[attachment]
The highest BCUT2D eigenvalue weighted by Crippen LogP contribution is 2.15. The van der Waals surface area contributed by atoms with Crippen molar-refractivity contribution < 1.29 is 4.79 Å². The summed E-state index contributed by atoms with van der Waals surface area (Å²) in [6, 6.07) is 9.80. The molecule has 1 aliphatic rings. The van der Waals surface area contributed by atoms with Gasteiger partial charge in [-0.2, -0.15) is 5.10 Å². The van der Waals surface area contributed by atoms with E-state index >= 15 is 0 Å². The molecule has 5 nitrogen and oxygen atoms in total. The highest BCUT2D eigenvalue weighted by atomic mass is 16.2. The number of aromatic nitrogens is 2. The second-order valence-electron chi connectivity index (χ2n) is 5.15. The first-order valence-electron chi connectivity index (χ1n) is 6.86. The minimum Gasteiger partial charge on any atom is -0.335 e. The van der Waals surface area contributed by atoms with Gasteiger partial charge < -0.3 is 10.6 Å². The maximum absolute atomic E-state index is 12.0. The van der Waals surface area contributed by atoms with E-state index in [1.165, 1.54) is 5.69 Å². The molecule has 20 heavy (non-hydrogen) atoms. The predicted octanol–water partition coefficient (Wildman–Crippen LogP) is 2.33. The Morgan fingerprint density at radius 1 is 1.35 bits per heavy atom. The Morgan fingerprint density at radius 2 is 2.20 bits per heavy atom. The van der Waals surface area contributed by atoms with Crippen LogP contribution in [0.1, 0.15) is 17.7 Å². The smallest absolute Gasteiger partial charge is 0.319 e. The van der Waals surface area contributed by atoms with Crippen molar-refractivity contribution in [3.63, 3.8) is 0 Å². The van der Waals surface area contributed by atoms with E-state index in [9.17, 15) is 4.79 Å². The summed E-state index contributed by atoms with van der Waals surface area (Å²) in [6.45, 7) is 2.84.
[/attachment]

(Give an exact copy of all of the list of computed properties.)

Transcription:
The highest BCUT2D eigenvalue weighted by Crippen LogP contribution is 2.15. The van der Waals surface area contributed by atoms with Crippen molar-refractivity contribution < 1.29 is 4.79 Å². The summed E-state index contributed by atoms with van der Waals surface area (Å²) in [6, 6.07) is 9.80. The molecule has 1 aliphatic rings. The van der Waals surface area contributed by atoms with Gasteiger partial charge in [-0.2, -0.15) is 5.10 Å². The van der Waals surface area contributed by atoms with E-state index >= 15 is 0 Å². The molecule has 5 nitrogen and oxygen atoms in total. The highest BCUT2D eigenvalue weighted by atomic mass is 16.2. The number of aromatic nitrogens is 2. The second-order valence-electron chi connectivity index (χ2n) is 5.15. The first-order valence-electron chi connectivity index (χ1n) is 6.86. The minimum Gasteiger partial charge on any atom is -0.335 e. The van der Waals surface area contributed by atoms with Gasteiger partial charge < -0.3 is 10.6 Å². The maximum absolute atomic E-state index is 12.0. The van der Waals surface area contributed by atoms with E-state index in [1.165, 1.54) is 5.69 Å². The molecule has 20 heavy (non-hydrogen) atoms. The predicted octanol–water partition coefficient (Wildman–Crippen LogP) is 2.33. The Morgan fingerprint density at radius 1 is 1.35 bits per heavy atom. The Morgan fingerprint density at radius 2 is 2.20 bits per heavy atom. The van der Waals surface area contributed by atoms with Crippen LogP contribution in [0.1, 0.15) is 17.7 Å². The smallest absolute Gasteiger partial charge is 0.319 e. The van der Waals surface area contributed by atoms with Crippen molar-refractivity contribution in [3.63, 3.8) is 0 Å². The van der Waals surface area contributed by atoms with E-state index in [9.17, 15) is 4.79 Å². The summed E-state index contributed by atoms with van der Waals surface area (Å²) in [6.45, 7) is 2.84.